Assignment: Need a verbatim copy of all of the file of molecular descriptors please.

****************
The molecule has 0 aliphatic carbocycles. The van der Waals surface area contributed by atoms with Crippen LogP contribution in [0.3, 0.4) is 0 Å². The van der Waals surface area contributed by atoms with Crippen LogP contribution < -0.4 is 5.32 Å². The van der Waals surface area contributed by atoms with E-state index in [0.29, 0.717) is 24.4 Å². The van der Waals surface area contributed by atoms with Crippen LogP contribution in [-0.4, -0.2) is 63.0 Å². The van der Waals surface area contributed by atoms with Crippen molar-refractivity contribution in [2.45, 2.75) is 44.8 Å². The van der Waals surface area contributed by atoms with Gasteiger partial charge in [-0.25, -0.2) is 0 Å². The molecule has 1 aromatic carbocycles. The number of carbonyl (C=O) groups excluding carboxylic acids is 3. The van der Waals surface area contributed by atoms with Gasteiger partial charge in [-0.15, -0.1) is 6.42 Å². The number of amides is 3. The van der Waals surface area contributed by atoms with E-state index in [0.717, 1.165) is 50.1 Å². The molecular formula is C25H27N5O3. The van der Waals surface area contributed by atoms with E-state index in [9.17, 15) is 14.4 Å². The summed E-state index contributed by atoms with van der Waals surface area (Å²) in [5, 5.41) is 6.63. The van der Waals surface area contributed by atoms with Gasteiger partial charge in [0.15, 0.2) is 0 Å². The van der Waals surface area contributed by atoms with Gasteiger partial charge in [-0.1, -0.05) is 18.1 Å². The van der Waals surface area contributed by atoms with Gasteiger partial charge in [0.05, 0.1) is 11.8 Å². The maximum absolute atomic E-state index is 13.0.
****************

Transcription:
The molecule has 0 aliphatic carbocycles. The van der Waals surface area contributed by atoms with Crippen LogP contribution in [0.3, 0.4) is 0 Å². The van der Waals surface area contributed by atoms with Crippen LogP contribution < -0.4 is 5.32 Å². The van der Waals surface area contributed by atoms with E-state index in [0.29, 0.717) is 24.4 Å². The van der Waals surface area contributed by atoms with Crippen LogP contribution in [-0.4, -0.2) is 63.0 Å². The van der Waals surface area contributed by atoms with Crippen molar-refractivity contribution in [2.45, 2.75) is 44.8 Å². The van der Waals surface area contributed by atoms with Gasteiger partial charge in [-0.25, -0.2) is 0 Å². The molecule has 1 aromatic carbocycles. The number of carbonyl (C=O) groups excluding carboxylic acids is 3. The van der Waals surface area contributed by atoms with Gasteiger partial charge in [-0.15, -0.1) is 6.42 Å². The number of amides is 3. The van der Waals surface area contributed by atoms with E-state index in [0.717, 1.165) is 50.1 Å². The molecular formula is C25H27N5O3. The van der Waals surface area contributed by atoms with E-state index in [9.17, 15) is 14.4 Å². The summed E-state index contributed by atoms with van der Waals surface area (Å²) in [5, 5.41) is 6.63. The van der Waals surface area contributed by atoms with Gasteiger partial charge in [0.15, 0.2) is 0 Å². The van der Waals surface area contributed by atoms with Gasteiger partial charge in [-0.1, -0.05) is 18.1 Å². The van der Waals surface area contributed by atoms with Gasteiger partial charge in [0.05, 0.1) is 11.8 Å². The maximum absolute atomic E-state index is 13.0.